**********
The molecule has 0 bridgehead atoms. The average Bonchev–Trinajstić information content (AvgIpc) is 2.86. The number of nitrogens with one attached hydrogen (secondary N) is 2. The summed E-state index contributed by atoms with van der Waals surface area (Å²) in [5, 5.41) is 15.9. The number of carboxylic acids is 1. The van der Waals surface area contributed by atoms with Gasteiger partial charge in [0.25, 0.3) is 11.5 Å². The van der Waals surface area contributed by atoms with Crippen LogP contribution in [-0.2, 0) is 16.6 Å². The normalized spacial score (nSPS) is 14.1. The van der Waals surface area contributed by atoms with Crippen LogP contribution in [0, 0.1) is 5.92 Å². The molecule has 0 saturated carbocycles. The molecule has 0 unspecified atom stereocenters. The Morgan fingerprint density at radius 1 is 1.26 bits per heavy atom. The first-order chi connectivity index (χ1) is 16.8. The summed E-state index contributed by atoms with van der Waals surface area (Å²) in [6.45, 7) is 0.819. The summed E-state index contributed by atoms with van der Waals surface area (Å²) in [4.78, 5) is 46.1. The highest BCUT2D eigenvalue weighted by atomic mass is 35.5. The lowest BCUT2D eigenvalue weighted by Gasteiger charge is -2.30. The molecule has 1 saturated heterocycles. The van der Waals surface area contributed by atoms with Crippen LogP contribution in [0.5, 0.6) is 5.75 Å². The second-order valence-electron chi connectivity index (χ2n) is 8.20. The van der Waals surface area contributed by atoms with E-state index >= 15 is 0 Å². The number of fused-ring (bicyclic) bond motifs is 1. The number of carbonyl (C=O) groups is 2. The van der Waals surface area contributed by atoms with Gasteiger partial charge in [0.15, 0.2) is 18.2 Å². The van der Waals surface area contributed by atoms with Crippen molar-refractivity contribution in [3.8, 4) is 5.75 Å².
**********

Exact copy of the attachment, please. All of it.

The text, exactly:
The molecule has 0 bridgehead atoms. The average Bonchev–Trinajstić information content (AvgIpc) is 2.86. The number of nitrogens with one attached hydrogen (secondary N) is 2. The summed E-state index contributed by atoms with van der Waals surface area (Å²) in [5, 5.41) is 15.9. The number of carboxylic acids is 1. The van der Waals surface area contributed by atoms with Gasteiger partial charge in [0.25, 0.3) is 11.5 Å². The van der Waals surface area contributed by atoms with Crippen LogP contribution in [-0.2, 0) is 16.6 Å². The normalized spacial score (nSPS) is 14.1. The van der Waals surface area contributed by atoms with Crippen LogP contribution in [0, 0.1) is 5.92 Å². The molecule has 0 saturated carbocycles. The molecule has 0 unspecified atom stereocenters. The Morgan fingerprint density at radius 1 is 1.26 bits per heavy atom. The first-order chi connectivity index (χ1) is 16.8. The summed E-state index contributed by atoms with van der Waals surface area (Å²) in [6.45, 7) is 0.819. The summed E-state index contributed by atoms with van der Waals surface area (Å²) in [4.78, 5) is 46.1. The highest BCUT2D eigenvalue weighted by atomic mass is 35.5. The lowest BCUT2D eigenvalue weighted by Gasteiger charge is -2.30. The molecule has 1 saturated heterocycles. The van der Waals surface area contributed by atoms with Crippen LogP contribution in [0.5, 0.6) is 5.75 Å². The second-order valence-electron chi connectivity index (χ2n) is 8.20. The van der Waals surface area contributed by atoms with E-state index >= 15 is 0 Å². The number of fused-ring (bicyclic) bond motifs is 1. The number of carbonyl (C=O) groups is 2. The van der Waals surface area contributed by atoms with Gasteiger partial charge in [0.15, 0.2) is 18.2 Å². The van der Waals surface area contributed by atoms with Crippen molar-refractivity contribution in [3.8, 4) is 5.75 Å².